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California Student Success Coach Learning Network

Eight youth-serving organizations are expanding student success coaching into schools and extended learning programs throughout California, a first-of-its kind pilot led by City Year and supported by California Volunteers, the state’s service commission that oversees AmeriCorps programs.

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Student Success Coach Learning Network

The Student Success Coach (SSC) Learning Network is replicating the student success coach model beyond City Year’s direct service footprint, reaching an additional 35,000 students in communities that don’t have a City Year school partnership.

“Through this effort to help other AmeriCorps programs develop their student success coach practice, we are reaching more than 20 additional under-resourced districts throughout the state of California,” said City Year CEO Jim Balfanz. “We believe the SSC model can help schools and communities address students’ needs post-pandemic and ensure more young people have the resources, environments and relationships they need to learn, develop and succeed in adulthood.”

Students working with student success coaches receive academic and social-emotional support, from college and career readiness and math and literacy support to access to mentors and an enhanced sense of belonging in school and agency in shaping their future.

Teachers, social workers and parents say that student success coaches provide much-needed additional capacity to their schools and afterschool programs.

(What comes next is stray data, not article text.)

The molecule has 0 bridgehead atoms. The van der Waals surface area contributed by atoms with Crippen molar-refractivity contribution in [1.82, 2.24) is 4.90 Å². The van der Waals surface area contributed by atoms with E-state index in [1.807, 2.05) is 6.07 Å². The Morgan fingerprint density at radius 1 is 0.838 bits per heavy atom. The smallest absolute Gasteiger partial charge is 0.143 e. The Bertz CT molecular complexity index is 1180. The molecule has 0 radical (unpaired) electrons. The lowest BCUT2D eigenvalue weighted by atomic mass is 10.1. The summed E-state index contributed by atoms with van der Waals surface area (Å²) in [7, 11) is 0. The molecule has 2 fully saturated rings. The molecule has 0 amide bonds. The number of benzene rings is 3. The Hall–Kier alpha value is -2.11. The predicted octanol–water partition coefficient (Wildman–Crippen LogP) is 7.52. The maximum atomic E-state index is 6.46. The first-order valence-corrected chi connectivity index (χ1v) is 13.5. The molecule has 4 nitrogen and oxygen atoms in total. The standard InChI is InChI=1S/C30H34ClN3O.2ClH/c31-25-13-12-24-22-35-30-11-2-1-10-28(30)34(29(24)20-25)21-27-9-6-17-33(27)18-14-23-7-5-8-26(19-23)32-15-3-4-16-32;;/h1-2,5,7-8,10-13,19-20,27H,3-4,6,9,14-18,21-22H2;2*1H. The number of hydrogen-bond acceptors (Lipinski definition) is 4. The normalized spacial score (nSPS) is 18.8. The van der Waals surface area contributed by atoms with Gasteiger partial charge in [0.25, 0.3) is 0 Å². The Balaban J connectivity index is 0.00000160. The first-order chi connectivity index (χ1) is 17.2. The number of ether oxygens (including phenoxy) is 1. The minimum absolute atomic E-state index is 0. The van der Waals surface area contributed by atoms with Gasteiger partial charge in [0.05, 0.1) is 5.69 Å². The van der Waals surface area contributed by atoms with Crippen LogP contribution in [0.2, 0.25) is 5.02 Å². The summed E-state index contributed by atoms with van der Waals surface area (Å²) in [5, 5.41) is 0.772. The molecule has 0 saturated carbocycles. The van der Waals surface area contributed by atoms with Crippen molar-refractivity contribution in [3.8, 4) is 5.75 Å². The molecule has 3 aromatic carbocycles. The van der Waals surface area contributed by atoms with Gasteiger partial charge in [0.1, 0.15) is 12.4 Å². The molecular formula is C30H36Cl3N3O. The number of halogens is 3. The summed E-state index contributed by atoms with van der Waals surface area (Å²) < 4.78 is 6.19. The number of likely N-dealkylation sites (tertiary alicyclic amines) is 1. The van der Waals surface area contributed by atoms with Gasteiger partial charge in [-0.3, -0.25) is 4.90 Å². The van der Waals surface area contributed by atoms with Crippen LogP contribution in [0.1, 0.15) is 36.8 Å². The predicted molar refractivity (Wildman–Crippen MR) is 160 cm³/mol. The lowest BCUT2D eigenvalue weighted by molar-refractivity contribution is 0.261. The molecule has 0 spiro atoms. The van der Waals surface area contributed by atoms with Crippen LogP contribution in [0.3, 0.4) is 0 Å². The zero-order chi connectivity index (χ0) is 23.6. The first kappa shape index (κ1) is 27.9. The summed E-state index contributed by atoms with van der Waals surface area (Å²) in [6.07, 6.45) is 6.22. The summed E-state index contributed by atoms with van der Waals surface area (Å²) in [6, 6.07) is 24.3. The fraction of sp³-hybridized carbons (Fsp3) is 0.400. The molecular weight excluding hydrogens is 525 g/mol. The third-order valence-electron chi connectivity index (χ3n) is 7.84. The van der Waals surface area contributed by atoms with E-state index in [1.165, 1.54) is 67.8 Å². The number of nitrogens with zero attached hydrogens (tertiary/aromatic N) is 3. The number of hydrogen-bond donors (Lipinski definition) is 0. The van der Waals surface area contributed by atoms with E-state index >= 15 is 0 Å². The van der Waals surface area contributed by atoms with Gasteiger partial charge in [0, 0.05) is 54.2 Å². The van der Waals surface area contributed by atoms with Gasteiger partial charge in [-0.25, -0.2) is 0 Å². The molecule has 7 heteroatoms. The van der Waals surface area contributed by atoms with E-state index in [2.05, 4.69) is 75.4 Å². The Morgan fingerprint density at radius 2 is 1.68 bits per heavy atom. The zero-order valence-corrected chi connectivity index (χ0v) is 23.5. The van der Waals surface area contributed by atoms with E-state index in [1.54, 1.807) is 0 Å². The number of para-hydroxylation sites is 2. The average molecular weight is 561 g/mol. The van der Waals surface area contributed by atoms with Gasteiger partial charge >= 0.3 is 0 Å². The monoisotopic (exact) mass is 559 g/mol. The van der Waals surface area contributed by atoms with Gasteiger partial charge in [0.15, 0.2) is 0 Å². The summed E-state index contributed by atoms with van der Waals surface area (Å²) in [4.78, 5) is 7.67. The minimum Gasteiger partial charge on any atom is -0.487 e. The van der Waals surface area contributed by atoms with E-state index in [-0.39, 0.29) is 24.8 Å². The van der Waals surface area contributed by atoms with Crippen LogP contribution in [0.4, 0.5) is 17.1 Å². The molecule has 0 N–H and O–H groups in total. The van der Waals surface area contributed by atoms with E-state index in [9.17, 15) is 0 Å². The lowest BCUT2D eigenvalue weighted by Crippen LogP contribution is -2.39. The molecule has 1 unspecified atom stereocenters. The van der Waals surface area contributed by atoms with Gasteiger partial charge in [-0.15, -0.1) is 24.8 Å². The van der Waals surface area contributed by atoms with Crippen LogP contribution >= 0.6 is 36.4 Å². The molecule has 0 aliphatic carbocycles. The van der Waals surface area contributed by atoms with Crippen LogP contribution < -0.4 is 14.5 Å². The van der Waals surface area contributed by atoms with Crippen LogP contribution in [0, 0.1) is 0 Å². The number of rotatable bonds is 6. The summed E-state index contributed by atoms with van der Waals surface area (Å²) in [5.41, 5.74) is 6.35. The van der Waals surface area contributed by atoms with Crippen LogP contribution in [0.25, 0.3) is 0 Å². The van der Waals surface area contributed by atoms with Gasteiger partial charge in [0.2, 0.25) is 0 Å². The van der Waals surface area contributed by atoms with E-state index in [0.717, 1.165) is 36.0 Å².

“There is only one me,” said a school counselor at a school served by student success coaches. “Without a SSC, our office would not remain open. We need more student success coaches to serve our students.”

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Learn more about what student success coaches do. City Year AmeriCorps members are student success coaches.

Strengthening pathways into teaching

Many of the young adults who are being trained as student success coaches have an interest in building a career in the education and youth development sectors. “By expanding the student success coach model, more diverse young people will gain exposure to these fields and will help to strengthen pathways into teaching,” says Maggie Franco, City Year vice president of education ecosystem and systems change, who oversees the California pilot.

“I have always wanted to a be a teacher,” said one student success coach. “Serving as a student success coach has reassured me that I belong in the classroom. It has given me a glimpse of teaching and what to expect when I enter the field.”

In addition to City Year Los Angeles, City Year Sacramento and City Year San José, the SSC Learning Network includes: BAYAC AmeriCorps San Francisco Bay Area; PASS AmeriCorps San Diego; Building Community, Changing Lives Porterville; Elev8 Alameda County; Equality California Mentorship Corps Central Valley and the Inland Empire; Improve Your Tomorrow California State; and Healthy Choices AmeriCorps San Francisco.

line drawing of three City Year AmeriCorp Members with a red accent

What is a student success coach?
Student success coaches (SSCs) serve full-time in public schools as near-peer tutors, mentors and role models uniquely positioned to build developmental relationships with students.
Partnering with classroom teachers, SSCs provide one-on-one tutoring, small group instruction, skill building, afterschool programs and school-wide events designed to advance academic achievement and social-emotional learning.